Advancing Productivity, Innovation, and Competitive Success

 

A History of the Grand Rapids APICS Chapter

In the early 1960s, manufacturing companies were not computerized. Each company evolved processes not likely to be found in other companies. Managers typically believed that, if you worked for a lawnmower manufacturer, you could learn nothing useful from a snowblower manufacturer. But two employees of Lear Siegler believed all manufacturing companies shared some common problems for which there may be common solutions.  Colleagues Paul Berkebile and Ed Thauer heard of a professional organization called APICS that believed the same thing. The hope that West Michigan manufacturing companies could share knowledge and solutions led Berkebile and Thauer to organize an APICS chapter. Initial meetings were held in late 1961 and the Grand Rapids chapter was formally chartered in March of 1962. Paul Berkebile was the first president and Ed Thauer was the second.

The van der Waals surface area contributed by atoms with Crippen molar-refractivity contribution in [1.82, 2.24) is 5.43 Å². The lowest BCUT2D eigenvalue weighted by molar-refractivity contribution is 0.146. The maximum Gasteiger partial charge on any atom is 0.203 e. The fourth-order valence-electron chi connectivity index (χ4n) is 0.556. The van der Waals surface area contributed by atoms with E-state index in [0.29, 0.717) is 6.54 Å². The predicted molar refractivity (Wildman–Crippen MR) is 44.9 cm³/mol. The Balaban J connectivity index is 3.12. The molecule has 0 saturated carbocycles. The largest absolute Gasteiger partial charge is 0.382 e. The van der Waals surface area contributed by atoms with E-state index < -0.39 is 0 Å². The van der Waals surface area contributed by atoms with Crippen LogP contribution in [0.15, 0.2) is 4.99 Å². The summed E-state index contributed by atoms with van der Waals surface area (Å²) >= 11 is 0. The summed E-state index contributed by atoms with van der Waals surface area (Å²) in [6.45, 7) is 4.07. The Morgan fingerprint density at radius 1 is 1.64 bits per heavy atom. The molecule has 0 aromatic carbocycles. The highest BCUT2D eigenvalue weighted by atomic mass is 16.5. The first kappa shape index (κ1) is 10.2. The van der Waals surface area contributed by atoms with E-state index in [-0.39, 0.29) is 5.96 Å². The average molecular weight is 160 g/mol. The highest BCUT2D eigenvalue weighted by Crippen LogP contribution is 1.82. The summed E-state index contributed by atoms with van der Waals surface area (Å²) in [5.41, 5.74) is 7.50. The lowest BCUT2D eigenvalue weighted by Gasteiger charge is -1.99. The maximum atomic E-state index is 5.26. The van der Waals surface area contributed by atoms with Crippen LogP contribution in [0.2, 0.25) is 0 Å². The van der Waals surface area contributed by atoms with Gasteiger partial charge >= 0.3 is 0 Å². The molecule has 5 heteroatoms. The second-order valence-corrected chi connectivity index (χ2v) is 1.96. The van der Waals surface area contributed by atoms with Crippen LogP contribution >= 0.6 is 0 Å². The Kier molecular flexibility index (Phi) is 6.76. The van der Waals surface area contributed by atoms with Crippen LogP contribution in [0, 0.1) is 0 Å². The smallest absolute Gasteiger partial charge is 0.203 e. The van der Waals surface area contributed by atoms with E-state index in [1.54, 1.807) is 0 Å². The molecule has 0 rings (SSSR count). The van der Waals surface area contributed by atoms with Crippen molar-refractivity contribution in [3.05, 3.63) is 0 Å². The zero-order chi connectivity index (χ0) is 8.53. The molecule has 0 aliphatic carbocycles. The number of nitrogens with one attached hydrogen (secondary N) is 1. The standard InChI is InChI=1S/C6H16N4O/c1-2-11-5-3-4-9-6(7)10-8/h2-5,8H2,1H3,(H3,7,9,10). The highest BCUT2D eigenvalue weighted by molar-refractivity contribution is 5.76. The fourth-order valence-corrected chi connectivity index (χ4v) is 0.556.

The Grand Rapids APICS chapter began with just a handful of members but grew rapidly because the area’s economy was rooted in manufacturing and larger companies like Lear Siegler, Bissel, Wolverine World Wide and Steelcase supported their supply chain personnel’s membership. In the 1960s, the APICS focus was on lot sizes. The perfect run quantity had to be large enough to make the setups worthwhile for the operations manager but small enough to minimize the accountant’s concern for inventory investment. Of course, no lot size ever satisfied either one.

By 1970, the Grand Rapids chapter’s membership had exceeded 100 and the concern over the perfect quantity of the production run was overshadowed by the introduction of MRP. MRP automated what planners had, for years, failed to do manually… back off dependent demand leadtimes through multiple levels of the bill of material. This capability subordinated the concern for precise run quantity to a concern for precise timing of the production run. APICS people came to agree that having a few extra pieces at the right time is better than a more precise quantity available late. During the 1970s, large companies continued to add to our membership and smaller companies also began to recognize the benefits of APICS membership. By the end of the 1970s, chapter membership was equally divided between members from a few large companies and members from many smaller companies. Total membership exceeded 400.